Mosaic Backer Board Sanded Plywood is cut from 1/2-inch cabinet-grade plywood (either maple or birch based on availability) and is suitable for indoor mosaic projects such as plaques and trivets. The bottoms of the plywood boards are gloss finished to prevent staining, but the edges are unfinished cuts, which can be left as is or painted with a neutral color of acrylic paint, stained with wood stain, etc.
The faces of some boards may have small splinters missing from the sawing process, but these will be covered by the mosaic.
Mosaic Backer Board Sanded Plywood
- Material: cabinet-grade sanded plywood (either maple or birch based on availability).
- Dimensions: as stated
- Tolerance: within 1/32 inch of nominal dimensions.
- Thickness: 1/2 inch.
- Suitable for dry indoor use only.
Backers for Mosaic Art Projects
Using Mosaic Backer Boards
The Mosaic Backer Boards are plywood and are meant for indoor use only.
The gloss side of the plywood is the bottom. You should attach your tiles to the bare side of the wood.
Should You Pre-Seal The Boards?
Ideally, the bare side of the wood should be painted with dilute Weldbond or another PVA adhesive to make sure that the wood doesn’t suck water out of the grout while it is curing. You can dilute the Weldbond 1:1 with water to help it spread more easily on the wood. However, many mosaic artists get enough glue smeared over the face of the wood while they are mounting the tile, and so this step of sealing the wood with dilute glue is not necessary for them.
The important thing to remember about pre-sealing is that you would never want to use paint or wood sealers on anything else (other than a PVA glue) because these other materials are likely to interfere with the glue or delaminate over the years.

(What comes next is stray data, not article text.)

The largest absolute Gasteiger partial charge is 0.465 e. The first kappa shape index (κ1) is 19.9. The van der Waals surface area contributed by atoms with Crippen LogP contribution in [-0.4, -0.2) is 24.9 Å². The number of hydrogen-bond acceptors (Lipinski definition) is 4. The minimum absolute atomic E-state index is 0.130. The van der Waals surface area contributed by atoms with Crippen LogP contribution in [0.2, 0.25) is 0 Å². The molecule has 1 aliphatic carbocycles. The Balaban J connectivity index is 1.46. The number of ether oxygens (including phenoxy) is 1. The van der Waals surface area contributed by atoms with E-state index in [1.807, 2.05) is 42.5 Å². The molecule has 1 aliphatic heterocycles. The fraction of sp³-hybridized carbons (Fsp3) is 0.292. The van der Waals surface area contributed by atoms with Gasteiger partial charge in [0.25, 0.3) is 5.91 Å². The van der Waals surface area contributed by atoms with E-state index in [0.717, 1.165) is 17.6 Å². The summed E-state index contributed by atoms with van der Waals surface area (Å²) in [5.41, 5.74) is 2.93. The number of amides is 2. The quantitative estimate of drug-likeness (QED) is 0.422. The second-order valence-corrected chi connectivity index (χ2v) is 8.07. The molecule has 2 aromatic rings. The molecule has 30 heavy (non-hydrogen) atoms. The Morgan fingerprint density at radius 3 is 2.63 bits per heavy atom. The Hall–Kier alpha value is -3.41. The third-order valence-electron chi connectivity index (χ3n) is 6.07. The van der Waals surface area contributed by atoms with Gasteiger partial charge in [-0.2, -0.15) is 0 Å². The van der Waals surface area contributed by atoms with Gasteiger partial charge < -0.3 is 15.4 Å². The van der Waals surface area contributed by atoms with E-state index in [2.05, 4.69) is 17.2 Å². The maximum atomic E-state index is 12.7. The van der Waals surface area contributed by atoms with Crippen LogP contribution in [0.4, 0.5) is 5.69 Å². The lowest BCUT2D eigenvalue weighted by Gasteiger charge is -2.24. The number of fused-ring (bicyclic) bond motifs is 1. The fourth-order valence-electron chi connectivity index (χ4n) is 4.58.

Drawing Your Pattern
The pattern for your mosaic can be drawn directly on the wood with an ordinary pencil. You should do this before coating the wood with Weldbond. If you forget, you can draw the pattern on the wood with a Sharpie marker after the dilute Weldbond dries.
Make sure that your tile doesn’t stick out beyond the edge of the wood, which would make it particularly vulnerable to being knocked loose or chipped by random blows over time.
Indoor Vs Outdoor Mosaics
Wood of any type including plywood should NEVER be used for outdoor mosaics and wet mosaics because wood swells and contracts with changes in humidity, which will cause tile to pop off long before the plywood begins to show signs of warping. For outdoor mosaic projects, you must use stone or concrete if you want the mosaic to last for more than a year or two. For wall murals, mount the mosaic directly on a stone or masonry wall or use concrete backer board such as sold for underlaying bathroom tiling. For garden mosaics, use slabs of field stone or concrete stepping stones. Remember to scuff these with a wire brush to remove contaminants, sealers and loose material before mounting the mosaic with thinset mortar.
Indoor mosaics not subject to water can be made on plywood to save weight. There is no need to use stone or concrete backer board as the backer or thinset mortar to attach the tiles. Instead, the tiles can be mounted using a white PVA adhesive such as Weldbond and then grouted.
How To Make Mosaic Art
For more advice on designing your mosaic project or mounting, cutting, and grouting tile, please see our page of Mosaic Frequently Asked Questions or our Mosaic Information Guide, which lists instructional pages described by topic. We also post new articles about making mosaics at our How to Mosaic Blog.